Yulia Efimova wags finger as Lilly King rivalry heats up (video)

Leave a comment

The Lilly KingYulia Efimova rivalry is back on, but this time the Russian is wagging her finger.

Efimova missed the 100m breaststroke world record by .01 in the semifinals at the world swimming championships in Budapest on Monday.

Efimova celebrated her time by finger wagging, an homage to King’s famous move in the ready room at the Rio Olympics.  She and King will go head to head in the final as the top two seeds on Tuesday after King won her later semifinal in a personal-best time .17 slower than Efimova.

“I’m always looking at the results from the heat before,” King told media in Budapest, adding that she wasn’t shaved for Monday’s semifinals. “I saw a little finger wag. I saw it. It’s just motivating me more, so that’s OK.”

King, who criticized Efimova’s presence in Rio after serving a doping ban, beat the Russian in the Olympic 100m breaststroke final last year.

Efimova served a 16-month ban for testing positive for the banned steroid DHEA in 2013. She again tested positive in February 2016 for meldonium, though she said she stopped taking it before it became a banned substance Jan. 1 and was absolved along with other athletes.

“You’ve been caught for drug cheating, I’m just not a fan,” King memorably said in Rio, adding last fall, “[Doping] was on all of our minds. We had team meetings talking about what it was going to be like. We were going to be racing dopers, and we all knew it.”

OlympicTalk is on Apple News. Favorite us!

WORLDS: TV Schedule | Men’s Preview | Women’s Preview | Schedule/Results

Katinka Hosszu wins 200m IM as swimmer leaves pool mid-race (video)

Leave a comment

Hungarian Katinka Hosszu delivered the gold-medal performance a raucous Budapest crowd hoped for at the world swimming championships.

Canadian Sydney Pickrem, a medal favorite, appeared to get out of the pool after 50 meters. Swimming Canada later said she “took on water” approaching the first wall.

“Unfortunately it inhibited her to the point where she wasn’t able to continue in the race,” a press release said.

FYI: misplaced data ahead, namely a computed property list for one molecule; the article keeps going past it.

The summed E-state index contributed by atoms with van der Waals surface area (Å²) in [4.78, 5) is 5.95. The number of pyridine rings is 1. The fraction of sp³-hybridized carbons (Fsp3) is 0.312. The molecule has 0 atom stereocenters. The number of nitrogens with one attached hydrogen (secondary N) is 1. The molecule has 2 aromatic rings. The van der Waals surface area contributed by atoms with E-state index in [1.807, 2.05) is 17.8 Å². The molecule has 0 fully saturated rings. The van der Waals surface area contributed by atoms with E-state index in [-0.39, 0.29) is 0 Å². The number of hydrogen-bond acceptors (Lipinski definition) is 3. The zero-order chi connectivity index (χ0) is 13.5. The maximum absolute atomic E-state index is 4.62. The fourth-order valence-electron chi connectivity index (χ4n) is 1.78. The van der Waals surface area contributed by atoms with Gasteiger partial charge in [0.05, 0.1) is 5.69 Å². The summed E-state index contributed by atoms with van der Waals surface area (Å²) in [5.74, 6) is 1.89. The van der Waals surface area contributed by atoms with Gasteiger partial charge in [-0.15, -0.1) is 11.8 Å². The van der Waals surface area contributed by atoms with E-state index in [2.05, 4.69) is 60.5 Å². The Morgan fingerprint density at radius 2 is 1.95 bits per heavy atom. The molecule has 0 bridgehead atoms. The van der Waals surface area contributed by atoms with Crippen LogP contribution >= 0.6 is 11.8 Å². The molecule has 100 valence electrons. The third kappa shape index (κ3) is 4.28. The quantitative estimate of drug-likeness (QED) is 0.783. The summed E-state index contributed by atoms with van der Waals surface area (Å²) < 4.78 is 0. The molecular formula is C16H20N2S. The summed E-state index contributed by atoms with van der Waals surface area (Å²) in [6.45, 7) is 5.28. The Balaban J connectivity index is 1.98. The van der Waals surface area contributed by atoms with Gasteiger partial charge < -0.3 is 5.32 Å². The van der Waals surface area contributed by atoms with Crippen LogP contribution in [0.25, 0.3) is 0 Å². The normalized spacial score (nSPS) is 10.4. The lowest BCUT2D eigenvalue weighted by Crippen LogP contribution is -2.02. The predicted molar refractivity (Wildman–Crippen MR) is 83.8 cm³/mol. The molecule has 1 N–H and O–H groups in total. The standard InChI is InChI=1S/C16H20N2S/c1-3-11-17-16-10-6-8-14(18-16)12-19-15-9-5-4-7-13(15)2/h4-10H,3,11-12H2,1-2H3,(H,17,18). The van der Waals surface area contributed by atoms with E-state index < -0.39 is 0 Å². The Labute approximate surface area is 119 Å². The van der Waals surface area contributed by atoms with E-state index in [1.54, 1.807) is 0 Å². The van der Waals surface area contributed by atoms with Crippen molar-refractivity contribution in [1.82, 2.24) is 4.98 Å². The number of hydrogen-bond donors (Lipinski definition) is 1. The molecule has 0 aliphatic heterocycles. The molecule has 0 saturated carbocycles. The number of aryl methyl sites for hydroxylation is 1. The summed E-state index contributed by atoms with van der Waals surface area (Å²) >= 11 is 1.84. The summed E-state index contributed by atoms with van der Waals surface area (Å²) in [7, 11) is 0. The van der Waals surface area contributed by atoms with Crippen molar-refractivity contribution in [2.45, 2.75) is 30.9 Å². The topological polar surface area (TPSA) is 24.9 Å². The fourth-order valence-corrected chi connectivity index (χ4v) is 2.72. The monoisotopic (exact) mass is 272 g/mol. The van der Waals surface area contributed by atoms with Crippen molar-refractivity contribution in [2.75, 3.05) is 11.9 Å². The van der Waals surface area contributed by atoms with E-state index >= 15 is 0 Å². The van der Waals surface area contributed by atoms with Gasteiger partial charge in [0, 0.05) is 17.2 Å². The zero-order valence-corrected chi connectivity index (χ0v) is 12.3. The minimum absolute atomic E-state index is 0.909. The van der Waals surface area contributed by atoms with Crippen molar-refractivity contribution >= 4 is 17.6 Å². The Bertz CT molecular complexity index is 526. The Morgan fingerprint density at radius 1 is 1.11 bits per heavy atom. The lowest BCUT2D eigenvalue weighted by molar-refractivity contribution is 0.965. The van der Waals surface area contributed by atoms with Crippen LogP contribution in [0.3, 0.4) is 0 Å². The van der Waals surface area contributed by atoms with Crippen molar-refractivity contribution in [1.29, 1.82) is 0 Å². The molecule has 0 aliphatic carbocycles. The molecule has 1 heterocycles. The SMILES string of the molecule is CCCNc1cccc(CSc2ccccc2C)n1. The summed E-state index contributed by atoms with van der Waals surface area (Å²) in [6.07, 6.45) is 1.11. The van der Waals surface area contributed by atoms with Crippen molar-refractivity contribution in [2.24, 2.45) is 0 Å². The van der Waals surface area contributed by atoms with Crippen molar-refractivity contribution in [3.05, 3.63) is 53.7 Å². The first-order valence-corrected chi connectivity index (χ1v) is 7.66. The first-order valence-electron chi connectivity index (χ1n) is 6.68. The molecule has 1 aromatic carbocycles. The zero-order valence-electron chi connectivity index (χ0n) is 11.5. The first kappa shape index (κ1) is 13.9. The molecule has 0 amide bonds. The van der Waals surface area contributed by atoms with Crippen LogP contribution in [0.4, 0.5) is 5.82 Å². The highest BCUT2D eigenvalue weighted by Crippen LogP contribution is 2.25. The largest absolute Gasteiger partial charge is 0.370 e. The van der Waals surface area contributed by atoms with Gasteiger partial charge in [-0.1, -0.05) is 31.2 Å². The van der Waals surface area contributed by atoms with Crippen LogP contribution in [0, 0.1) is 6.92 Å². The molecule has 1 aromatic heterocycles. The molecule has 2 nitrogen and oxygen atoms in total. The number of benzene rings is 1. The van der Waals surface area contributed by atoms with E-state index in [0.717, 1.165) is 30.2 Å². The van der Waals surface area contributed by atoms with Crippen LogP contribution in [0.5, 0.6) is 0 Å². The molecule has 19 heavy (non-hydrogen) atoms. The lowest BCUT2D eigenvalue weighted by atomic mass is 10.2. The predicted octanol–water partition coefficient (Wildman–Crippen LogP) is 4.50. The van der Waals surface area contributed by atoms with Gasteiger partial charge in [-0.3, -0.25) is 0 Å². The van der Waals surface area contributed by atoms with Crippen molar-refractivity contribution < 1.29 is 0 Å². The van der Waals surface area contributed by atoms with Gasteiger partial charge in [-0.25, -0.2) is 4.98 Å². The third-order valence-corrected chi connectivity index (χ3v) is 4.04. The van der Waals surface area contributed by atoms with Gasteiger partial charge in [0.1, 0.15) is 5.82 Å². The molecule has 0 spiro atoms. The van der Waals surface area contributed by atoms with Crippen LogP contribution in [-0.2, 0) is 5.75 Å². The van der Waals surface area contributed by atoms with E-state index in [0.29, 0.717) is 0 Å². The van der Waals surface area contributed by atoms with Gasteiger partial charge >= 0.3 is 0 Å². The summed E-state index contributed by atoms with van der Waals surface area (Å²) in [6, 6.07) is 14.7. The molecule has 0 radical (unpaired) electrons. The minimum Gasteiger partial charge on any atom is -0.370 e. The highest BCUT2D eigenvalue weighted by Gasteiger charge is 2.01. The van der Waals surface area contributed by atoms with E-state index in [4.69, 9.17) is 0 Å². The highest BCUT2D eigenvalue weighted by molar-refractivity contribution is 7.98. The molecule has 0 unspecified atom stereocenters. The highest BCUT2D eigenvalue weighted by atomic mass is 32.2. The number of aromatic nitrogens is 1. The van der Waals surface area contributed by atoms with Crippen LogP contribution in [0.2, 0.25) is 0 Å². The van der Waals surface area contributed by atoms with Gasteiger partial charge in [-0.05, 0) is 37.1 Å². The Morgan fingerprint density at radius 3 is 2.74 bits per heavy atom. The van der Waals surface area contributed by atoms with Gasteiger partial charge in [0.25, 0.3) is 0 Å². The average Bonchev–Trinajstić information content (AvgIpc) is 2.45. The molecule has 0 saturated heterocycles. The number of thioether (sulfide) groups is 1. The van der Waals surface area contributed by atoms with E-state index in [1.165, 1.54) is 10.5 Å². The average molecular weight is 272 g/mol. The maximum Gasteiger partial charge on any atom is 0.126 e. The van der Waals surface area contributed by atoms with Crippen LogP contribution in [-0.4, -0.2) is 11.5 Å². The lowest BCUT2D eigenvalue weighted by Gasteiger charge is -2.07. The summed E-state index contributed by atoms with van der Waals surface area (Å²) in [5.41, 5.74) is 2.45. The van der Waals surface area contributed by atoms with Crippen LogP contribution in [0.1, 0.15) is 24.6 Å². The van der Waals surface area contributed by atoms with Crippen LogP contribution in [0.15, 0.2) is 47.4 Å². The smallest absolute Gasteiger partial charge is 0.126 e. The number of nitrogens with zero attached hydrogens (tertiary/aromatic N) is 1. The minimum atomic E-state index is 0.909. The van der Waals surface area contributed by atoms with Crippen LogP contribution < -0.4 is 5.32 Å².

Hosszu won her third straight world title in the 200m individual medley, clocking 2:07.00 at the frenzied Danube Arena. The Olympic champion and world-record holder was followed by Japan’s Yui Ohashi (2:07.91) and American Madisyn Cox (2:09.71).

“Just another stepping stone,” said Cox, who finished her University of Texas career this year and made her major international debut in Budapest. “Of course, I want to be better. That time will come.”

Hosszu was the overwhelming favorite, given she held the three fastest times in the world this year going into Monday’s final. The “Iron Lady” became the first woman to win 10 individual world championships medals, a mark that Sarah SjostromKatie Ledecky and Yulia Efimova can surpass later in the meet. Retired Australian Leisel Jones won nine, all in breaststroke.

Hosszu scratched her other event Monday night, the 100m backstroke, one of three events she won at the Rio Olympics. Hosszu could earn medals in the 200m backstroke and 400m individual medley later this week.

Pickrem ranked No. 3 in the world this year and had the third-fastest time in the semifinals behind Hosszu and American Melanie Margalis, who finished fourth.

Women’s 200m Individual Medley Results
Gold: Katinka Hosszu (HUN) — 2:07.00
Silver: Yui Ohashi (JPN) — 2:07.91
Bronze: Madisyn Cox (USA) — 2:09.71
4. Melanie Margalis (USA) — 2:09.82
5. Runa Imai (JPN) — 2:09.99
6. Kim Seoyeong (KOR) — 2:10.40
7. Siobhan-Marie O’Connor (GBR) — 2:10.41
DQ. Sydney Pickrem (CAN)

OlympicTalk is on Apple News. Favorite us!

WORLDS: TV Schedule | Men’s Preview | Women’s Preview | Schedule/Results